Court Recognises Need For Leeway In Listing Of Source Protection Documents

Published date30 September 2020
Subject MatterLitigation, Mediation & Arbitration, Disclosure & Electronic Discovery & Privilege, Libel & Defamation
Law FirmMcCann Fitzgerald
AuthorMs Audrey Byrne, Karyn Harty and Lesley Caplin

The question of the scope of the discovery that a publisher should have to make in a defamation action is often contentious particularly where a plea of truth has been put forward. To what extent is the pre-publication conduct of the publisher relevant where truth is pleaded and, if relevant, will discovery be granted if the publisher intends to assert journalistic privilege over the documents?


In Crawley v Sunday Newspapers Ltd,1 the plaintiff submitted that in light of the newspaper's truth defence, the defendant should have to produce by way of discovery the background material on which it relied in preparing the articles, including details of any investigation that it carried out into the plaintiff. The newspaper argued that its conduct prior to publication was not relevant because it was relying on truth and said that it would, in any event, be relying on journalistic privilege in respect of the documentation which it argued militated against granting the discovery sought. The court granted a more defined form of discovery, while acknowledging the practical issues arising from listing the documentation.

The plaintiff's claim arose from the publication of several articles in the Sunday World newspaper in April 2014, which alleged criminality and involvement in the illegal trafficking of women. The plaintiff also claims that the defendant was negligent in failing to ensure that the information it published about him was properly checked and verified. In its defence the defendant denies meaning, relies on truth, honest opinion and denies negligence, as well as relying on the defence of fair and reasonable publication on a matter of public interest.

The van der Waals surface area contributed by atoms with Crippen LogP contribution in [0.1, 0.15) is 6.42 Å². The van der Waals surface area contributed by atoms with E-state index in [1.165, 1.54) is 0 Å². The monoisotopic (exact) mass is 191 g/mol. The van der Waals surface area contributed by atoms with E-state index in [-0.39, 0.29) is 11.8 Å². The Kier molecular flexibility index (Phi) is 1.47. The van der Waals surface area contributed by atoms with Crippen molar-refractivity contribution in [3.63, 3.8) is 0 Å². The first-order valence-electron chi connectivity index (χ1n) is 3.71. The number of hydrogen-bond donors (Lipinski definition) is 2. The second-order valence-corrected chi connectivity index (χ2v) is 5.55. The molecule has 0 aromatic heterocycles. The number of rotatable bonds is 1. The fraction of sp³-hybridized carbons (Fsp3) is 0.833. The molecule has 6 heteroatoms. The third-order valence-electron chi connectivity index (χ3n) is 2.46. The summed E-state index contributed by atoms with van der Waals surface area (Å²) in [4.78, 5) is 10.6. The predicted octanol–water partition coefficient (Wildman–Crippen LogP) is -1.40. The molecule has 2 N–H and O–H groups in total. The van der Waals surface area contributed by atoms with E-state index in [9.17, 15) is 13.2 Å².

The plaintiff sought discovery of documents relating to the preparation of the articles, including any interviews, transcripts particulars of relevant telephone numbers, photographs and letters. The defendant opposed the application, arguing that the categories sought were over-burdensome given the description of the documents sought and the lack of any temporal limitation The defendant also submitted that the truth defence did not require a consideration of the investigation that it carried out. The defendant also sought to avoid the discovery categories on the basis that documents relating to its investigation would be covered by journalistic privilege and the orders sought by the plaintiff would endanger the functioning of the press by dissuading sources from speaking with newspapers.


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